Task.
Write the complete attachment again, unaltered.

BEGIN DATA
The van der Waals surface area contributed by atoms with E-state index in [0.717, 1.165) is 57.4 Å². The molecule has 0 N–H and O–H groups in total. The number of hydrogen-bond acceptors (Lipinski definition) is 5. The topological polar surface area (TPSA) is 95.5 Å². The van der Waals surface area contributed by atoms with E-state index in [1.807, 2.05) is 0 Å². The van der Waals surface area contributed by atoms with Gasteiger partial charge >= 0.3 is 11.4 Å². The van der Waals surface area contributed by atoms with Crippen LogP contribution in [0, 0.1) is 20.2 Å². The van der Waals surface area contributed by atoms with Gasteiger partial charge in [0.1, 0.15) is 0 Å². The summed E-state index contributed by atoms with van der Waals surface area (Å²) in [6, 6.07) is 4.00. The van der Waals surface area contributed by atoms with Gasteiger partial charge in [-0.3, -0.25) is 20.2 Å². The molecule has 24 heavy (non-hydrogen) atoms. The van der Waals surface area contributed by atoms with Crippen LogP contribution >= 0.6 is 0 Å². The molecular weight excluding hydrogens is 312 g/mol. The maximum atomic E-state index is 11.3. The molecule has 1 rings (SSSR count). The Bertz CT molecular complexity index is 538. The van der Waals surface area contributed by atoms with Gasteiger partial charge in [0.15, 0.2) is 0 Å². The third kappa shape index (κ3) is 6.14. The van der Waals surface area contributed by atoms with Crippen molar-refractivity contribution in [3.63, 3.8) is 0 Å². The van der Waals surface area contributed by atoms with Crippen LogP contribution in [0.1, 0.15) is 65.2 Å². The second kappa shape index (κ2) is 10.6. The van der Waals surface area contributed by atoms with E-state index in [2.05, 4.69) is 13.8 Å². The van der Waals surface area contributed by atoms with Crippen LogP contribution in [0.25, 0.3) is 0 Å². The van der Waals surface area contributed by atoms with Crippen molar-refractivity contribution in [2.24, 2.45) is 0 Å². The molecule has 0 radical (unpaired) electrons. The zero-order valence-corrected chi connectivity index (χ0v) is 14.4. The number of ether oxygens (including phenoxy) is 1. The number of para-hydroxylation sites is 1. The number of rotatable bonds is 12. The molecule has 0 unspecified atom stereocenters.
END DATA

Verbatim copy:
The van der Waals surface area contributed by atoms with E-state index in [0.717, 1.165) is 57.4 Å². The molecule has 0 N–H and O–H groups in total. The number of hydrogen-bond acceptors (Lipinski definition) is 5. The topological polar surface area (TPSA) is 95.5 Å². The van der Waals surface area contributed by atoms with E-state index in [1.807, 2.05) is 0 Å². The van der Waals surface area contributed by atoms with Gasteiger partial charge >= 0.3 is 11.4 Å². The van der Waals surface area contributed by atoms with Crippen LogP contribution in [0, 0.1) is 20.2 Å². The van der Waals surface area contributed by atoms with Gasteiger partial charge in [0.1, 0.15) is 0 Å². The summed E-state index contributed by atoms with van der Waals surface area (Å²) in [6, 6.07) is 4.00. The van der Waals surface area contributed by atoms with Gasteiger partial charge in [-0.3, -0.25) is 20.2 Å². The molecule has 24 heavy (non-hydrogen) atoms. The van der Waals surface area contributed by atoms with Crippen LogP contribution >= 0.6 is 0 Å². The molecular weight excluding hydrogens is 312 g/mol. The maximum atomic E-state index is 11.3. The molecule has 1 rings (SSSR count). The Bertz CT molecular complexity index is 538. The van der Waals surface area contributed by atoms with Gasteiger partial charge in [0.15, 0.2) is 0 Å². The third kappa shape index (κ3) is 6.14. The van der Waals surface area contributed by atoms with Crippen molar-refractivity contribution in [3.63, 3.8) is 0 Å². The van der Waals surface area contributed by atoms with Crippen LogP contribution in [0.1, 0.15) is 65.2 Å². The second kappa shape index (κ2) is 10.6. The van der Waals surface area contributed by atoms with E-state index in [2.05, 4.69) is 13.8 Å². The van der Waals surface area contributed by atoms with Crippen LogP contribution in [0.25, 0.3) is 0 Å². The van der Waals surface area contributed by atoms with Crippen molar-refractivity contribution in [2.24, 2.45) is 0 Å². The molecule has 0 radical (unpaired) electrons. The zero-order valence-corrected chi connectivity index (χ0v) is 14.4. The number of ether oxygens (including phenoxy) is 1. The number of para-hydroxylation sites is 1. The number of rotatable bonds is 12. The molecule has 0 unspecified atom stereocenters.